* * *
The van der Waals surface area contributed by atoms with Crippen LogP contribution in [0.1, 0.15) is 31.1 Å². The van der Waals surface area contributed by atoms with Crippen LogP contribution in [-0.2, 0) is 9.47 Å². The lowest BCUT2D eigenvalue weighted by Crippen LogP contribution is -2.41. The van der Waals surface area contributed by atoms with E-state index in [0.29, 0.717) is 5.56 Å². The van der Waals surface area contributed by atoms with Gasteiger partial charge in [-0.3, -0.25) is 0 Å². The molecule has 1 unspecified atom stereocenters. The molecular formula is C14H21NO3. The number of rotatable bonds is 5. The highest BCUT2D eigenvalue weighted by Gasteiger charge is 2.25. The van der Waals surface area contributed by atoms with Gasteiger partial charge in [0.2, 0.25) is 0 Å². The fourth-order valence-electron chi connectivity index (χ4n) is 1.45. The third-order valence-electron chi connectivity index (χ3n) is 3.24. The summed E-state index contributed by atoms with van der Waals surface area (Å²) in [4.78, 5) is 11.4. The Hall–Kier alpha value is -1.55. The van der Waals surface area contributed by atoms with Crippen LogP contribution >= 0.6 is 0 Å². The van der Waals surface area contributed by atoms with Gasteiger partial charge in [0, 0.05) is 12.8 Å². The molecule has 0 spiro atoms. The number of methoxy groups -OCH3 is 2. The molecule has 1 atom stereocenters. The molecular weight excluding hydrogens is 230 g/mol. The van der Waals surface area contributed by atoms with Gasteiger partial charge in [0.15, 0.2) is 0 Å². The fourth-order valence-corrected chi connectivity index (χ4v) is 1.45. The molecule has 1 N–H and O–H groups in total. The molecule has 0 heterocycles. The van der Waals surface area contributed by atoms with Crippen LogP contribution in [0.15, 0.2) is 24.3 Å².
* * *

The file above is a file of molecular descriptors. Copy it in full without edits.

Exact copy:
The van der Waals surface area contributed by atoms with Crippen LogP contribution in [0.1, 0.15) is 31.1 Å². The van der Waals surface area contributed by atoms with Crippen LogP contribution in [-0.2, 0) is 9.47 Å². The lowest BCUT2D eigenvalue weighted by Crippen LogP contribution is -2.41. The van der Waals surface area contributed by atoms with E-state index in [0.29, 0.717) is 5.56 Å². The van der Waals surface area contributed by atoms with Gasteiger partial charge in [-0.3, -0.25) is 0 Å². The molecule has 1 unspecified atom stereocenters. The molecular formula is C14H21NO3. The number of rotatable bonds is 5. The highest BCUT2D eigenvalue weighted by Gasteiger charge is 2.25. The van der Waals surface area contributed by atoms with Gasteiger partial charge in [0.2, 0.25) is 0 Å². The fourth-order valence-electron chi connectivity index (χ4n) is 1.45. The third-order valence-electron chi connectivity index (χ3n) is 3.24. The summed E-state index contributed by atoms with van der Waals surface area (Å²) in [4.78, 5) is 11.4. The Hall–Kier alpha value is -1.55. The van der Waals surface area contributed by atoms with Crippen LogP contribution >= 0.6 is 0 Å². The van der Waals surface area contributed by atoms with Gasteiger partial charge in [0, 0.05) is 12.8 Å². The molecule has 0 spiro atoms. The number of methoxy groups -OCH3 is 2. The molecule has 1 atom stereocenters. The molecular weight excluding hydrogens is 230 g/mol. The van der Waals surface area contributed by atoms with Gasteiger partial charge in [0.15, 0.2) is 0 Å². The fourth-order valence-corrected chi connectivity index (χ4v) is 1.45. The molecule has 1 N–H and O–H groups in total. The molecule has 0 heterocycles. The van der Waals surface area contributed by atoms with Crippen LogP contribution in [0.15, 0.2) is 24.3 Å².